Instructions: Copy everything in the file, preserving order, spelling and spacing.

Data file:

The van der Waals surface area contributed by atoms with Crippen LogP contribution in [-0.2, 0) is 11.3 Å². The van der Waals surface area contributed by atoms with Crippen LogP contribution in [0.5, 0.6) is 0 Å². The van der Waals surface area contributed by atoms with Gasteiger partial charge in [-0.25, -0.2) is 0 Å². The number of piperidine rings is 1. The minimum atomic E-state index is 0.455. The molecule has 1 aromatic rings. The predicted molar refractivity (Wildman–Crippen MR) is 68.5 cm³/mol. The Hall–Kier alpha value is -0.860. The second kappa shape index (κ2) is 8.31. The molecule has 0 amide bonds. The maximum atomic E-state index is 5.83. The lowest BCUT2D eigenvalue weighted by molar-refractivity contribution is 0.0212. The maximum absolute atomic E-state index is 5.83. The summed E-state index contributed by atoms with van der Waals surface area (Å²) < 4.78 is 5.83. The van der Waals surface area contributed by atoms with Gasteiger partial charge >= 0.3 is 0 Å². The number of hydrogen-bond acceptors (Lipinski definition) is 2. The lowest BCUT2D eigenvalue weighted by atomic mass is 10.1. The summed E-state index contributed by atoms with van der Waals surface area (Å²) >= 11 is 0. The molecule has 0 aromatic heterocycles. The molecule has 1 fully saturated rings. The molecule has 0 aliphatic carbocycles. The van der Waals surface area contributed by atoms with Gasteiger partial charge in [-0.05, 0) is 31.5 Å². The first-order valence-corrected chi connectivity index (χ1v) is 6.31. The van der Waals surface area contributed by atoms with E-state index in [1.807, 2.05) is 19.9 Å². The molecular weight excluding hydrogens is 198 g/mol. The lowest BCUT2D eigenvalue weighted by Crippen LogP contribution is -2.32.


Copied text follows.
The van der Waals surface area contributed by atoms with Crippen LogP contribution in [-0.2, 0) is 11.3 Å². The van der Waals surface area contributed by atoms with Crippen LogP contribution in [0.5, 0.6) is 0 Å². The van der Waals surface area contributed by atoms with Gasteiger partial charge in [-0.25, -0.2) is 0 Å². The number of piperidine rings is 1. The minimum atomic E-state index is 0.455. The molecule has 1 aromatic rings. The predicted molar refractivity (Wildman–Crippen MR) is 68.5 cm³/mol. The Hall–Kier alpha value is -0.860. The second kappa shape index (κ2) is 8.31. The molecule has 0 amide bonds. The maximum atomic E-state index is 5.83. The lowest BCUT2D eigenvalue weighted by molar-refractivity contribution is 0.0212. The maximum absolute atomic E-state index is 5.83. The summed E-state index contributed by atoms with van der Waals surface area (Å²) < 4.78 is 5.83. The van der Waals surface area contributed by atoms with Gasteiger partial charge >= 0.3 is 0 Å². The number of hydrogen-bond acceptors (Lipinski definition) is 2. The lowest BCUT2D eigenvalue weighted by atomic mass is 10.1. The summed E-state index contributed by atoms with van der Waals surface area (Å²) >= 11 is 0. The molecule has 0 aromatic heterocycles. The molecule has 1 fully saturated rings. The molecule has 0 aliphatic carbocycles. The van der Waals surface area contributed by atoms with Gasteiger partial charge in [-0.05, 0) is 31.5 Å². The first-order valence-corrected chi connectivity index (χ1v) is 6.31. The van der Waals surface area contributed by atoms with E-state index in [1.807, 2.05) is 19.9 Å². The molecular weight excluding hydrogens is 198 g/mol. The lowest BCUT2D eigenvalue weighted by Crippen LogP contribution is -2.32.